There are other conserns as well. The former Dius focussed solely on England because of devolution in the UK. Yet, Lord Mandelson's business portfolio appears to remain UK-wide. Thus, the new Dbis appears to be an awkward hybrid where some of its powers are UK-wide and some relate to England alone. It is unclear how this split in remit will be managed, at least according to the BBC here.

My view? This is further disappointing news.

Friday, June 05, 2009

You're hired!

Perhaps today should have been a day of bold new appointments in PM Gordon Brown's reshuffle of his cabinet. Yet another minister has stepped down amidst calls within the Labour Party for Brown to step down. One positive change was adding Alan Johnson as Home Secretary. Most others have kept their positions in what appears as a very minor --- too little, too late? --- reshuffle.

The one item that has caught some attention is the appointment of Sir Alan Sugar --- the star of the reality television show The Apprentice with his catch phrase "you're fired!" --- as the new enterprise tsar. It is widely expected that Brown will nominate him to join the House of Lords. Details here.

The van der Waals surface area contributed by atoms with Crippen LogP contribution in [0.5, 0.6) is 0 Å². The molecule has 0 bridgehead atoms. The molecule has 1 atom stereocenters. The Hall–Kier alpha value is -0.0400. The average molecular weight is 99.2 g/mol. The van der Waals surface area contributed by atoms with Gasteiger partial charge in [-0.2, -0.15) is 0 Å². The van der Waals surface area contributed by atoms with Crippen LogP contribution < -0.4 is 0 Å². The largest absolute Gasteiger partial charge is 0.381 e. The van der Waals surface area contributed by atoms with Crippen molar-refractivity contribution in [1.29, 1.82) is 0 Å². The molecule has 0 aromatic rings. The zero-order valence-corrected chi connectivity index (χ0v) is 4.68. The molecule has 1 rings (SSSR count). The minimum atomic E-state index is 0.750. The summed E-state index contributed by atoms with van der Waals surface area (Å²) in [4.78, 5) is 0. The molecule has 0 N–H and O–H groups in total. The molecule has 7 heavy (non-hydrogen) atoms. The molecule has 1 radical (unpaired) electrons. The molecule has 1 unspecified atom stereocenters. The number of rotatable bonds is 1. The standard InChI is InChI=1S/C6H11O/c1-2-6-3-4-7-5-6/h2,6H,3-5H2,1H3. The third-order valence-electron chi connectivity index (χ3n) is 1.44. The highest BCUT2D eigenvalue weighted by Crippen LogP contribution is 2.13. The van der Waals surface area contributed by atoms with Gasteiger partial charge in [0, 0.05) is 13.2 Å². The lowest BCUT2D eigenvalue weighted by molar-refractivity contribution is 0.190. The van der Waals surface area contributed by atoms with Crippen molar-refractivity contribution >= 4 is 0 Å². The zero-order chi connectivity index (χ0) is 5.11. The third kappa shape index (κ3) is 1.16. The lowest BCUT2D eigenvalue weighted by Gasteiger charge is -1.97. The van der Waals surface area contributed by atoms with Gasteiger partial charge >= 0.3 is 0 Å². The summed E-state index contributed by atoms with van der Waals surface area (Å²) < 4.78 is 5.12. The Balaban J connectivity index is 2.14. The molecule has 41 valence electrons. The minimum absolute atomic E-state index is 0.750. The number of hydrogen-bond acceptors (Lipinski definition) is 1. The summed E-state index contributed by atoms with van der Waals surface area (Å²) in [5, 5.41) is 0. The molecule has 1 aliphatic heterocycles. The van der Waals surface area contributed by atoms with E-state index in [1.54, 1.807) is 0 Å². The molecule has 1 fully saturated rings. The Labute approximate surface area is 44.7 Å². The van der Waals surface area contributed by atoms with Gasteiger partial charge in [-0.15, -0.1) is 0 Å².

Thus, the Prime Minister turns to reality tv to help save his political skin. My only surprise is he did not sound out Simon Cowell as entertainment tsar --- after all, why stop at Sir Alan (or should we prepare to call him "Lord Sugar")?

I cannot help but think this is not going to improve Brown's position. An opportunity lost. Now let's all await the headline we know is on the horizon --- thanks to Simon Kirchin for noting this to me --- "Brown: you're fired!"

UPDATE: How bad a night was it for Labour? Try this: they no longer control a single county council in England. Details here.

Wednesday, June 03, 2009

British Academy recommends compulsory GCSE in foreign language for university admissions

. . . which is a fantastic idea. Details here.

I would hope that things would go even further. If this were to be a reality, then students would be taught formal grammar for a foreign language, but lack substantive formal grammar training in English. The one genuine surprise I have had since moving from the US to the UK is how little grammar students tend to be taught.